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Dr. Eduardo G Gonzales

What causes allergy? Why are some people allergic to certain things while others are not? How can you prevent allergies? – Miguel P., San Fernando City

Allergy is a disorder that involves the immune system – the body’s strongest defense against invading microorganisms and harmful foreign substances.

This system is run by cells called lymphocytes. In the presence of an antigen or material that is foreign to the body, some lymphocytes transform into plasma cells, which then produce a substance called antibody or immunoglobulin that is capable of destroying the antigen.

The immune system is vital to the survival of the individual but it can go awry. Sometimes, as in the case of a number of autoimmune diseases such as systemic lupus erythematosus (SLE) or rheumatoid arthritis, it fails to distinguish self from non-self such that its agents attack the body’s own tissues and cells. At other times, as in the case of allergy or allergic reaction, it reacts inappropriately and often, overwhelmingly, to what usually is a harmless substance.

Any substance that can trigger an allergy is called an allergen. Allergens come in a variety of forms – pollen, excreta of house dust mites, animal dander, molds, cockroaches, drugs, certain foods, etc. An allergen can trigger an allergic reaction by getting in contact with the skin or the mucous membrane of the eyes, or by getting inhaled, ingested, or injected.

Why a particular substance can elicit an allergy in some people and not in others is unknown, but it is almost certain that allergy has a genetic basis. In fact, a family history of allergy is the most important predisposing factor for the disease.

As a rule, a person does not develop an allergic reaction the first time he/she encounters an allergen. The initial exposure merely sensitizes the person to the allergen and produces no symptoms.
During the first encounter with an allergen, the person’s lymphocytes, in response to the allergen, produce antibodies called immunoglobulin E (IgE) that are specific for the particular allergen. After they are formed, these antibodies attach themselves on the surface of two very similar cells, basophils and mast cells, where they wait for another meeting with their particular allergen. Basophils are a type of white blood cells while mast cells are a type of connective tissue cells that are particularly numerous in the eyes, and the respiratory and gastrointestinal tracts.

During the next and subsequent times the person encounters the allergen to which he/she has been sensitized, the IgEs capture the allergen and this prompts the basophils and mast cells (to which the IgEs are attached) to release the chemicals that they contain.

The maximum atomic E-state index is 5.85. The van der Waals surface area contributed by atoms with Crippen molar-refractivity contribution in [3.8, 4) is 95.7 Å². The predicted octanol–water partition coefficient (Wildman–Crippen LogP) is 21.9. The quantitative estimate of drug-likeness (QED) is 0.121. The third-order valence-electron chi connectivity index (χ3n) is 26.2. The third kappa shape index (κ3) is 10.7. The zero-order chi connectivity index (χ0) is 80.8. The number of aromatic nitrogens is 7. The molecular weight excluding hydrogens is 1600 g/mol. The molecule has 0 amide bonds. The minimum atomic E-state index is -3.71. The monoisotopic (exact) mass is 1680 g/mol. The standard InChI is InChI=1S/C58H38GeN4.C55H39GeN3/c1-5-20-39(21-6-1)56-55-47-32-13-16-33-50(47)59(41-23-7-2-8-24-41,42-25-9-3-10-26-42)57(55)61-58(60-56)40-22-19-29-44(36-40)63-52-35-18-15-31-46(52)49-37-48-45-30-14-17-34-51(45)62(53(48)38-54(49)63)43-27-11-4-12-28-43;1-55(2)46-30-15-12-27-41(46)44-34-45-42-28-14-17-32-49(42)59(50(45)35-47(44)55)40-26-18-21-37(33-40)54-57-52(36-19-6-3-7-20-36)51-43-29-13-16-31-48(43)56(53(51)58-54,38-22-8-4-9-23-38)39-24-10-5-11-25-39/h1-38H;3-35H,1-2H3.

These chemicals are responsible for the inflammation, swelling and other signs and symptoms of allergy. They also attract other cells such as eosinophils (another type of white blood cell) that add more inflammatory chemicals.

The signs and symptoms of allergy are usually mild – sneezing, itchy and runny nose, watery eyes, itchiness of the skin and skin rashes including hives. Sometimes, an allergy can trigger an asthmatic attack.

Rarely, an allergy comes in the form of an anaphylactic shock, a severe and life-threatening form of allergic reaction that is characterized by sudden swelling and constriction of the airways and widening of blood vessels causing a drop in blood pressure.

Many people know their allergens. Those who do not can often identify theirs by undergoing a skin prick or other tests for allergens. Knowing one’s allergens is important because the best way to prevent an allergic attack is by avoiding the allergens to which one is sensitive to.

There are several types of drugs that are currently employed to relieve the signs and symptoms of allergy. Of these, the antihistamines are the most commonly used. Other important drugs include cromolyn and corticosteroids.

These drugs however, should not be used without the supervision of a physician.
In cases where the allergen can not be avoided, allergen immunotherapy is sometimes employed to desensitize a person to a particular allergen.

This treatment is performed by an immunologist (a physician who specializes in allergies and related diseases) and consists of injecting tiny amounts of the allergen under the skin over a period of time. Allergen immunotherapy is however not always effective, although in many instances, the allergic attacks are reduced in number and severity, if not outright prevented.

Address inquiries on health matters to Dr. Eduardo G. Gonzales, DLSU College of Medicine, Dasmariñas, Cavite 4114.


tnx doc!

me tanong ako, kelangan ba ng nurses sa osaka iridology?


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